Under The Microscope

Audio Hijack 3 Has Arrived!

It’s been a long, long, long time coming, but the day is finally here.

Audio Hijack 3 has arrived!

Yes, we are absolutely thrilled to introduce Audio Hijack 3 to the world! It’s immediately available for Mac OS X 10.9 and up, and we think you’re going to love it. Here’s a look at the new Audio Hijack:

Audio Hijack in Action

We’ve prepared a 45-second video overview to get you acquainted. Let’s watch!

Read on for a run-down of some of the key improvements you’ll find in Audio Hijack 3.

Welcome the Next Generation

We’ve been developing products under the Audio Hijack name since 2002, when Mac OS X 10.1 was cutting-edge! Over the years, users have found incredible ways to adapt Audio Hijack for their needs, leading us to make many updates and improvements. Eventually, however, these changes caused Audio Hijack to outgrow our original designs. We’ve incorporated over a decade’s worth of experience and feedback into Audio Hijack 3 to improve the process of recording and enhancing audio. Every aspect of our previous Audio Hijack products has been thoughtfully examined and considered, with enhancements made across the board.

Start With a New Interface

Whether this is your first time using Audio Hijack or you’re a skilled veteran, you’ll find it’s a snap to get started. Audio Hijack 3’s intuitive audio grid provides a terrific pipeline-style view of exactly how your audio flows. Use our new Blocks to bring in audio from application and hardware sources, adjust it with audio effects, then record it and send it to your speakers.

An audio pipeline in action
A typical audio pipeline pulling in Safari’s audio, adjusting it with an equalizer, then recording it to MP3 and playing it locally

A pipeline can be as simple as one Source Block to pull audio from an audio source and one Output Block to send audio to speakers or a recording. Or, you can build a complex pipeline that captures audio from multiple sources, adjusts it with multiple effects, and saves it to multiple audio formats. Experimenting is fun and easy, allowing you to get the exact results you want.

Session Templates Speed Things Up

The Template Chooser

Of course, Audio Hijack is made to get things done. With that in mind, the new Session templates provide a quick way to complete common tasks. Whether it’s recording from a web browser or cranking up the volume on a quiet laptop, you’ll be able to get started faster than ever. Choose a template and Audio Hijack will open a new Session, pre-configured.

Everything in Its Right Place

The Home Window

Audio Hijack’s new Home window provides a central starting point for all your work. In the Sessions tab, you can create a new Session or use one of your previously-configured Sessions to capture audio. After you record, you’ll find your saved audio ready to preview right in the Recordings tab, sorted by Session. And if you need to schedule timed recordings or create a musical alarm clock, you can do so right from the Schedule tab.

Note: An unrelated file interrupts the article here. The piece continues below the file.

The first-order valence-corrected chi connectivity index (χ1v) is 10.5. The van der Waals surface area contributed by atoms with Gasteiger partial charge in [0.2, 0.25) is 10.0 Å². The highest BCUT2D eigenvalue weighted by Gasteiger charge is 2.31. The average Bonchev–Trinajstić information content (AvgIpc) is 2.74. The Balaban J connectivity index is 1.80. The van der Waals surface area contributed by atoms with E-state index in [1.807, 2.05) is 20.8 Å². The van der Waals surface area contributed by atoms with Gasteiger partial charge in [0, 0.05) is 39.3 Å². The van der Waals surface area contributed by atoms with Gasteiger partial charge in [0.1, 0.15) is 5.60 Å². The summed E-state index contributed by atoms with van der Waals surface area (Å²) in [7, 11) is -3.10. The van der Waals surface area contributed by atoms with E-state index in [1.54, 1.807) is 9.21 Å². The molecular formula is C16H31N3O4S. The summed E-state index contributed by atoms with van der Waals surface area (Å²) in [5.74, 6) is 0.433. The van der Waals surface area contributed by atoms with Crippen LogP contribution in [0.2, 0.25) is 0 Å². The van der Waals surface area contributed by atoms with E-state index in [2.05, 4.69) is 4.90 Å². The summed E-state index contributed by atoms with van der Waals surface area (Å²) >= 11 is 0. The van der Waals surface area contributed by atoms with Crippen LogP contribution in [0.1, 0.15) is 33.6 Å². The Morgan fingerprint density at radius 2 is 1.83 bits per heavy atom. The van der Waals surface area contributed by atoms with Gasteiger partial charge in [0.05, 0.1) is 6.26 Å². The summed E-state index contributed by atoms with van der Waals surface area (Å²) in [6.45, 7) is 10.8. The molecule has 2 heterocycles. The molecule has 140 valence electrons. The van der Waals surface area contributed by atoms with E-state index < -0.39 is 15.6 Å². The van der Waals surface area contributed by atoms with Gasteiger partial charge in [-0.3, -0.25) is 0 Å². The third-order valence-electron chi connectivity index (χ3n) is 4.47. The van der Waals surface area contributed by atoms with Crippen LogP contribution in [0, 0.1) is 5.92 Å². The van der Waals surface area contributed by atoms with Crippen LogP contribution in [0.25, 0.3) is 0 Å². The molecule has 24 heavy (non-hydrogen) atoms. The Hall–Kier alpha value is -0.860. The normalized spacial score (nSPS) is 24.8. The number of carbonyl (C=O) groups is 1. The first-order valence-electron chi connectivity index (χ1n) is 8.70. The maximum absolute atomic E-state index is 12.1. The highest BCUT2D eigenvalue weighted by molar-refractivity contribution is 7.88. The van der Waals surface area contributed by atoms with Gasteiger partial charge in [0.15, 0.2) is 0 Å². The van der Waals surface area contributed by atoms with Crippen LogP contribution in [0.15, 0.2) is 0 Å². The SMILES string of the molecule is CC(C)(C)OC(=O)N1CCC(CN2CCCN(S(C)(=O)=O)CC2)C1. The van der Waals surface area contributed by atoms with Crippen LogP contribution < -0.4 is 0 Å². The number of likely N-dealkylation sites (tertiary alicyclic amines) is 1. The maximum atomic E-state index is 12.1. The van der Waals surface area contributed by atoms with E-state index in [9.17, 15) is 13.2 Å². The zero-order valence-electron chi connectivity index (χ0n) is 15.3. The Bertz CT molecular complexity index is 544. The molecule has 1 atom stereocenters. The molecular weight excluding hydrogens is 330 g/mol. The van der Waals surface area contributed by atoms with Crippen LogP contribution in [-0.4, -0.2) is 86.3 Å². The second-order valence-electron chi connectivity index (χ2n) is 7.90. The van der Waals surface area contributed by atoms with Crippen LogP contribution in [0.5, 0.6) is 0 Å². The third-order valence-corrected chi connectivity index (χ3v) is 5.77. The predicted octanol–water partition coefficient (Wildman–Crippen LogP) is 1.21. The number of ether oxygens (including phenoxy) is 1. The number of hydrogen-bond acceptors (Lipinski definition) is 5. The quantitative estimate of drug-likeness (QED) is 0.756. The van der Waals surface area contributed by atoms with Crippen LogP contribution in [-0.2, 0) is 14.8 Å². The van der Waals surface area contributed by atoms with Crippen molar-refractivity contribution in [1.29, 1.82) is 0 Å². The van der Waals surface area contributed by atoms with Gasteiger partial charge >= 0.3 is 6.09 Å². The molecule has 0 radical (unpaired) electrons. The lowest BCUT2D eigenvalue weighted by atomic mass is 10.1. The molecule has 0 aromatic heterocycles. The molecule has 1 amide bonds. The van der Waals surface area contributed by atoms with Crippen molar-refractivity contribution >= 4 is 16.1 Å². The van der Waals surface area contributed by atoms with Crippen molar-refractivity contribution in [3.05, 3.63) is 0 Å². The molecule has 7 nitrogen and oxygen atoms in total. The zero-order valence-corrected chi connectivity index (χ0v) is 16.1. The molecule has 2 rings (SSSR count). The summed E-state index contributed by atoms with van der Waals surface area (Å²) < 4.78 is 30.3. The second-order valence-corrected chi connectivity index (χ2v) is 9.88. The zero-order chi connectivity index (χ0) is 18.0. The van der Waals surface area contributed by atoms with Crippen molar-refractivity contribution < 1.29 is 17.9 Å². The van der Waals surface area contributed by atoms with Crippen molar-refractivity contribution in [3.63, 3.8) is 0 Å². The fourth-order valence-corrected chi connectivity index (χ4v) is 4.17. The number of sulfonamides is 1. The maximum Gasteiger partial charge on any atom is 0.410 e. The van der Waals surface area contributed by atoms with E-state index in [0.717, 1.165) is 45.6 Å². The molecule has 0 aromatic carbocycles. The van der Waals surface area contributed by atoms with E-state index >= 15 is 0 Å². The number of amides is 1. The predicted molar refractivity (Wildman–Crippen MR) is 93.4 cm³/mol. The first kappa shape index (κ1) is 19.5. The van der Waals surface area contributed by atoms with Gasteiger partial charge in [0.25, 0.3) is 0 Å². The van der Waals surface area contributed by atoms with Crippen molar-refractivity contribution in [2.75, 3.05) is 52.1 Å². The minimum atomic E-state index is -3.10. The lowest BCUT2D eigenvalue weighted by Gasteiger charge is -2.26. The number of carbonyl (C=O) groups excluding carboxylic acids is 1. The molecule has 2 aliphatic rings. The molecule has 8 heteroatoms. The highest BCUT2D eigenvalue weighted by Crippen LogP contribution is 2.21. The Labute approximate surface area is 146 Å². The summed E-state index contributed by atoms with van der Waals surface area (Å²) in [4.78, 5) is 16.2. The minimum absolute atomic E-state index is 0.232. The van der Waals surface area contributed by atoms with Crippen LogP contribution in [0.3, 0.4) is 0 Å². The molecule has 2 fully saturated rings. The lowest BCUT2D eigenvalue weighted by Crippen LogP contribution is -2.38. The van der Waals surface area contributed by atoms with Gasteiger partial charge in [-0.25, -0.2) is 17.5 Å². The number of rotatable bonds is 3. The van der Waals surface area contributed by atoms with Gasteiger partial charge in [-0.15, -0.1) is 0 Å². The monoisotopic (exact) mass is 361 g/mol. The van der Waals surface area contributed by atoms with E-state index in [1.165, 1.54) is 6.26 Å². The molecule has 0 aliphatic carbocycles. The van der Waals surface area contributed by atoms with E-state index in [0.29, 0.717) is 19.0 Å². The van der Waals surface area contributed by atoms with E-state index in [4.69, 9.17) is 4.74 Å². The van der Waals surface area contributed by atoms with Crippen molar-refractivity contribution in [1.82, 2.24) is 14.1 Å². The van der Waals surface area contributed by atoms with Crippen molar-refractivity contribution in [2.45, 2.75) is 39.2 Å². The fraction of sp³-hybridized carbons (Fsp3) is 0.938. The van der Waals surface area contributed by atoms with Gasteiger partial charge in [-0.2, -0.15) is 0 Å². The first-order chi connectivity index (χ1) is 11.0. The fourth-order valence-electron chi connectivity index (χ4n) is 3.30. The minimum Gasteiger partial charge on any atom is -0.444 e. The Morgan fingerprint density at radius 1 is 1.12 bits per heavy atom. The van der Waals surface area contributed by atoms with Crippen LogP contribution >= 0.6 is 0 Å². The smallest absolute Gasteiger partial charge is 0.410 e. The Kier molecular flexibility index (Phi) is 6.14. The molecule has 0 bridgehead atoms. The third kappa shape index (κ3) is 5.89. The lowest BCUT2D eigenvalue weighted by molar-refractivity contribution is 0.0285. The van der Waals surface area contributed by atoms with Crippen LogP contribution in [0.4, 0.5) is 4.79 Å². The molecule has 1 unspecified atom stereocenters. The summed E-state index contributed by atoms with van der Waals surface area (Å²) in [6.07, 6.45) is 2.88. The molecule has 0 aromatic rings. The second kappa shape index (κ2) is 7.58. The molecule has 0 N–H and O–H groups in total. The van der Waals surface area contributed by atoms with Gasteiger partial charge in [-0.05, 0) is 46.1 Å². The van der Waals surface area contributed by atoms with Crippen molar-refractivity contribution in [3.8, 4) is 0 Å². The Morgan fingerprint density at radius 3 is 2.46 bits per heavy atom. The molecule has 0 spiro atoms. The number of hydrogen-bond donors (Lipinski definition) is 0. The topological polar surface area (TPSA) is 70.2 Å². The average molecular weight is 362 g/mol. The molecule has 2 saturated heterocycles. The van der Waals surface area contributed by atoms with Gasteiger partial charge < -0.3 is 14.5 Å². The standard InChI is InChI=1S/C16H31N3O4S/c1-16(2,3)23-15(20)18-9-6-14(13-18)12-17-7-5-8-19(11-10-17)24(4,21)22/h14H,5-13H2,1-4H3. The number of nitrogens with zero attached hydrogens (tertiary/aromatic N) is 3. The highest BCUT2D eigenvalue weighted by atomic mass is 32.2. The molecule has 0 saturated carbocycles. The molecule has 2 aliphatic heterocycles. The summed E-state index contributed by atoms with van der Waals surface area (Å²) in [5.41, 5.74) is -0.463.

And So Much More

There’s just so much to see in Audio Hijack 3 that a thorough review would take days. To save time, we’ll resort to our trusty old friend, the bullet-point list.

  • Multiple Recorders in One Session – Want to record to both the MP3 and AIFF formats at once, or record different sources in sync? Just add multiple Recorder Blocks to get multiple files!

  • Bulletproof Audio Recording – Every format in Audio Hijack is now bulletproof, so even if your computer crashes, you’ll never lose a recording again.

  • Denoise, Declick, Dehum – Clean up dirty audio with custom audio effects, powered by audio technology licensed from industry leader iZotope.

  • Simplified Audio Effects – Harness the power of audio effects without needing a degree in audio engineering.

  • Audio Block Presets – Saving presets for an Equalizer is obvious, but how about other settings? With Audio Hijack 3’s new presets, you can save configurations for almost every Block, then instantly use them in other Sessions.

  • Improved Instant On – Capture audio from already-running apps, as well as all System Audio. If you haven’t looked at Audio Hijack for a while, you’ll be thrilled to see that installation and updates to Instant On no longer require a restart.

  • Streamlined Recording Options – Audio Hijack offers a half-dozen sensible defaults for recording. Of course, if you’re looking for powerful recording options, they’re still available too.

  • FLAC Recording – Audiophiles will be thrilled to learn that Audio Hijack now supports recording directly in lossless FLAC format.

  • HE-AAC Recording Too – Audio Hijack can now record in the high-efficiency AAC (HE-AAC) format as well.

  • Full-Screen Mode – Whether configuring a tricky Session or focusing on a recording, going full-screen helps you focus.

  • Massively Improved Accessibility – We know many visually impaired users love Audio Hijack, and we’ve worked hard to make it fully accessible with Apple’s VoiceOver.

Go Forth and Download

Audio Hijack 3 offers so much for new and old users alike that you really just have to try it for yourself. Head over to the Audio Hijack page to get more information and to download the free trial. Once you’re ready to purchase the full version of Audio Hijack, visit our online store to purchase for just $49.

Audio Hijack icon Audio Hijack icon Get Audio Hijack Now!

Discounts for Previous Audio Hijack Owners